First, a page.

Contact me at: rrcp@mts.net or by phone 204.878.2524

Join in the conversation on our
Facebook page

Lots of stuff goes on in this shop, located in Lorette, Manitoba.

Primarily it's the building and repair of classic wood & canvas canoes, and the making of premium canoe paddles. I also do custom boat building, composite fabrication, and special projects. A growing passion of mine is the making of classical guitars, I'll post about that, too.


I want to be able to share with my clients the progress of their commissioned work. Later I started thinking that there might be other people who are interested in what goes on inside a wooden canoe shop operated by an artist and a recovering teacher.

If you have any questions please feel free to contact me by email, phone, or by post. My mailing address is:

Red River Canoe & Paddle
P.O. Box 78, Grp 4, RR 2
Lorette, Manitoba
Canada
R0A 0Y0




Saturday, December 27, 2008

It's been a little slow in the shop with Christmas happening in the middle of the week. Nevertheless, I've got the Baidarka almost finished being re-varnished. It required a repair tot he forward cockpit coaming, a thorough sanding of the deck and the hull.

Of course, nothing ever goes so smoothly, my old reliable Porter-Cable sander bit the dust when I had only 1/4 of the hull left to sand. I love these sanders because I work them hard and the do a great job, but after awhile some of the parts simply wear out. This time it was the spindle that keeps the sander head attached to the main body. Its just about closing time Monday, and I need to finish so that I can start varnishing, so I drive into the city, deal with rush hour traffic, only to find that the store has moved. I have a half hour left before closing, I call them up to find out where they've gone to, but there is no way that I can get there in time, and the fellow on the line wasn't inclined to wait for me. So I stopped in a Home Depot and picked up a little Ryobi, which ois good enough to see me through. Its a great little sander for $40, but it won't stand up to the demands that I will put it to.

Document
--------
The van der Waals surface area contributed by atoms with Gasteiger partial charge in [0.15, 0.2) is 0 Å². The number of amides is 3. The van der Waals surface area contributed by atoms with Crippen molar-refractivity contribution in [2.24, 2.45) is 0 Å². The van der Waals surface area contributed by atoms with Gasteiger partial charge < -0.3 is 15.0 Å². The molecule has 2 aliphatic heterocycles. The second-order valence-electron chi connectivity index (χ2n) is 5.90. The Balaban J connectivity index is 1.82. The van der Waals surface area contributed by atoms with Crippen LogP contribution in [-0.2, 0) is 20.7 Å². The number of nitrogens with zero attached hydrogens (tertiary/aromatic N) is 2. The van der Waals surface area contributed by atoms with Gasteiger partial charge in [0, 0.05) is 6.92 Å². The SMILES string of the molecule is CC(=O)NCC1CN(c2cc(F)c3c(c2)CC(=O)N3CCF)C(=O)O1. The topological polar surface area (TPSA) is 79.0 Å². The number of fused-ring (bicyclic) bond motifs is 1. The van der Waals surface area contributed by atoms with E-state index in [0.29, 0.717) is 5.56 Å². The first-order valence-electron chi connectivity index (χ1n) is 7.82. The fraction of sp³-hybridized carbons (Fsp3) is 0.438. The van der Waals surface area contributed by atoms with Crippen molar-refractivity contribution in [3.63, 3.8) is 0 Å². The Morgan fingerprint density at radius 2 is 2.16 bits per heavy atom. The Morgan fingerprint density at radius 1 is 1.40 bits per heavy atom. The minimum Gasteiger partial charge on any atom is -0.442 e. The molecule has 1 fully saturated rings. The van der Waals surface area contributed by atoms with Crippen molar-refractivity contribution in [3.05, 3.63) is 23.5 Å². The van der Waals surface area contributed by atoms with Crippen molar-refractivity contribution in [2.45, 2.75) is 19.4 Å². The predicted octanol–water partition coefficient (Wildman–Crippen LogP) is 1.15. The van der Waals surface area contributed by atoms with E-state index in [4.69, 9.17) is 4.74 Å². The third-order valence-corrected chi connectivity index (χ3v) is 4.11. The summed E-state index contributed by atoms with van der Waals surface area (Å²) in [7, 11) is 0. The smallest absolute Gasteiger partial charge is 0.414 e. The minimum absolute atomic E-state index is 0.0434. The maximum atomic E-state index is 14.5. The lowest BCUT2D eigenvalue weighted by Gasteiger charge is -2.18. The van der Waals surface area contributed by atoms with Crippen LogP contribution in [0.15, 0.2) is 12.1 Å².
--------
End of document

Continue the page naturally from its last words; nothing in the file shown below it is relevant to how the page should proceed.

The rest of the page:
I got the two little guitars that I'm building for my daughters closed. There's still a lot of work left to do, but now they are starting to look like guitars!

They already knew that these were coming, so it was hardly worth wrapping them, but a nice bow really sets them off.

Future guitar heroes? Who knows...they've both been studying music for years and now specialize in voice studies. Every singer should at lease be able to lay a little guitar.

The bodies are of Ash, and the wood came from a tree that was growing in my In-law's back yard. My Mother-in-law passed away last February, of pancreatic cancer, and these will be great souvenirs of the time spent with her. The guitar on the right has a veneer inlay in a geometric pattern, the one on the left will have a black line art vine.

A close up of the rosettes.

And finally, ever since I was a little kid of about 10, I've wanted an electric guitar. Well, one thing lead to another, and I never did get one. So now, after 35 years, I bought my first amp! So now I have now excuse to build an electric guitar. My first will be a good old Telecaster style and I'm already saving my pennies for the parts. The amp I chose is a VOX Valevetronix AD15VT. Its a modeling amp that runs a 12AX7 tube in the power stage so that you get that good tube amp sound that is so desirable. I'm really looking forward to plugging this thing in and rocking!

But for now its sitting very quietly in the living room, waiting...

No comments: